Zynga follows Groupon, Pandora and LinkedIn in Biggest IPO Boom Year

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From Groupon to Pandora to LinkedIn, see this year’s biggest tech IPOs—and its biggest flops, and look ahead at what’s to come.

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Zynga, Inc.—the purveyor of Farmville, Mafia Wars, and other popular addictions on Facebook—headlines the biggest week in U.S. initial public offerings in nine months. Zynga seeks to raise roughly $1 billion on its sale of 100 million shares in an IPO slated for Friday. Yet 2011, the biggest boom year for IPOs since 2000, has already seen several tech companies both sink and soar in their first days on the stock market. Though Zynga is expected to see a big first-day pop, investors might be wise to follow the path of other rising stars that fell flat after going public.

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Expectations were high for the deals site, but after raising $700 million in its initial public offering—at that point, the biggest web IPO since Google—Groupon’s value started to tank. In less than three weeks, Groupon shares dipped 19 percent—and a week after that, they fell even further, closing down 42 percent from the IPO to $15.24. Even amid a wavering market, Groupon’s fall was particularly hard and frighteningly fast.

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LinkedIn set a high bar for Groupon and other tech companies—and for Facebook, when it finally goes public—with its stock market debut in May. Insiders were able to buy shares of LinkedIn at a $45 a piece, but the stock was already trading at $83 a share at its debut.  In its first couple of hours of trading, LinkedIn topped $120 a share and closed at $94.25 for the day. That made it the biggest Internet IPO since Google in 2004, until Groupon went public in November. But: LinkedIn stocks have taken a big hit; shares were valued at $67.50 each on December 13, 2011.

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When Pandora Media Inc. went public in June, the Internet radio company surprised many with its strong showing. Shares were expected to trade on a price of between $7 and $9 a share, but Pandora ended up raising $235 million through the sale of 15 million shares at $16 each. Pandora reached a market value of about $2.8 billion, but is now worth around 1.7 billion with its stock currently priced at about $10.60 per share.

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Jive might not be as well known as Pandora or LinkedIn, but the company that produces social-networking software for businesses saw a 38 percent increase in share price during its first day of trading on the market. The backers of Jive initially projected they would sell 12 million shares at $8 to $10 each, but demand was so great it debuted at $12 a share and hit $16.50 early on its opening day. Jive’s market high has hardly wavered, unlike that of its peers.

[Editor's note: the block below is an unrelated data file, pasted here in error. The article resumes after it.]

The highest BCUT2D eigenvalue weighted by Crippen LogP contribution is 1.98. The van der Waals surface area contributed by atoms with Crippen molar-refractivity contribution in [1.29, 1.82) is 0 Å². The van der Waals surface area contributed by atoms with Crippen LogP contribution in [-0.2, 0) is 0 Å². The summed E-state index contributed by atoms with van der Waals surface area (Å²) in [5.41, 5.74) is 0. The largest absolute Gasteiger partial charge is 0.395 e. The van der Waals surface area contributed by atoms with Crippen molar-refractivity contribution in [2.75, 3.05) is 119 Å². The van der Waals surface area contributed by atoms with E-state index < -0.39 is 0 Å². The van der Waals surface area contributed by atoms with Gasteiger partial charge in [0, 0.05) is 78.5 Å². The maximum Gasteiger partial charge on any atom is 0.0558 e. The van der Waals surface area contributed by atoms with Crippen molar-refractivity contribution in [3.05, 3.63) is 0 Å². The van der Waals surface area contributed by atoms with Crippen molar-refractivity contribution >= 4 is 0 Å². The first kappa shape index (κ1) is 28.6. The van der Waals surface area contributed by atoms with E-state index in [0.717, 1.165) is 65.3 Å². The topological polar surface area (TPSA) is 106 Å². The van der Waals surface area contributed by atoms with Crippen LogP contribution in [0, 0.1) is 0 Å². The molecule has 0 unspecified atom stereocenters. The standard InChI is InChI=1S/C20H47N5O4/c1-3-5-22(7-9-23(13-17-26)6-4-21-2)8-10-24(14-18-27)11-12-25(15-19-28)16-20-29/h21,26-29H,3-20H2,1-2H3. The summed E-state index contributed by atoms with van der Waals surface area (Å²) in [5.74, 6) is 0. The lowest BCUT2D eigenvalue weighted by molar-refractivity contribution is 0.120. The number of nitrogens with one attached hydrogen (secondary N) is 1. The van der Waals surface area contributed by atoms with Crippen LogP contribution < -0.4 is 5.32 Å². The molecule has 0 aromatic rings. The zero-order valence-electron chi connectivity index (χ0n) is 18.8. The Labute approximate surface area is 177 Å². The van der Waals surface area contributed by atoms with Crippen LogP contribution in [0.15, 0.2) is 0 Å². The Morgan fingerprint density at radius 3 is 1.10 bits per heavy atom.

In a market that encourages people to rent just about everything to make extra cash, Homeaway seems to be making e a killing. The vacation-home rental service raised $216 million in its initial public offering and reached a $3.41 billion valuation at the end of its opening day—with shares hitting $42.77 each. Unfortunately for Homeaway investors, the rental company’s stock is less popular than renting vacation homes. After a successful IPO, the site’s stocks were valued at $23.77 on December 13, 2011.


Bankrate’s stock-market debut got off to a rocky start. Shares dipped below the personal-finance site’s IPO price of $15. By day’s end, though, the Florida-based site, which collects data about retirement savings, banking fees, mortgages, and car loans that it then publishes online, saw its shares close at $15.34 each. Since going public, Bankrate has actually seen its stock rise—it is priced at almost $19 a share on December 13, 2011.

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There are still more IPOs to look for as 2011 comes to an end. Among them: Yelp, the local recommendation site that has booked $59 million in net revenue in the first nine months of this year, which filed to go public in November. The company seeks to raise $100 million, but the big question is whether Yelp will reach its desired valuation of between $1 billion and $2 billion. Its revenues continue to grow, but the site, which boasts 22 million reviews, is still not profitable.

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Last, but hardly least, is perhaps the most highly anticipated IPO in years: Facebook. The rumor mill has the social network filing an IPO before the end of 2011 that will raise a whopping $10 billion. If true, that would be a record (Infineon Technologies AG holds the record at $5.2 billion in 1999) and also give Facebook a paper value topping $100 billion.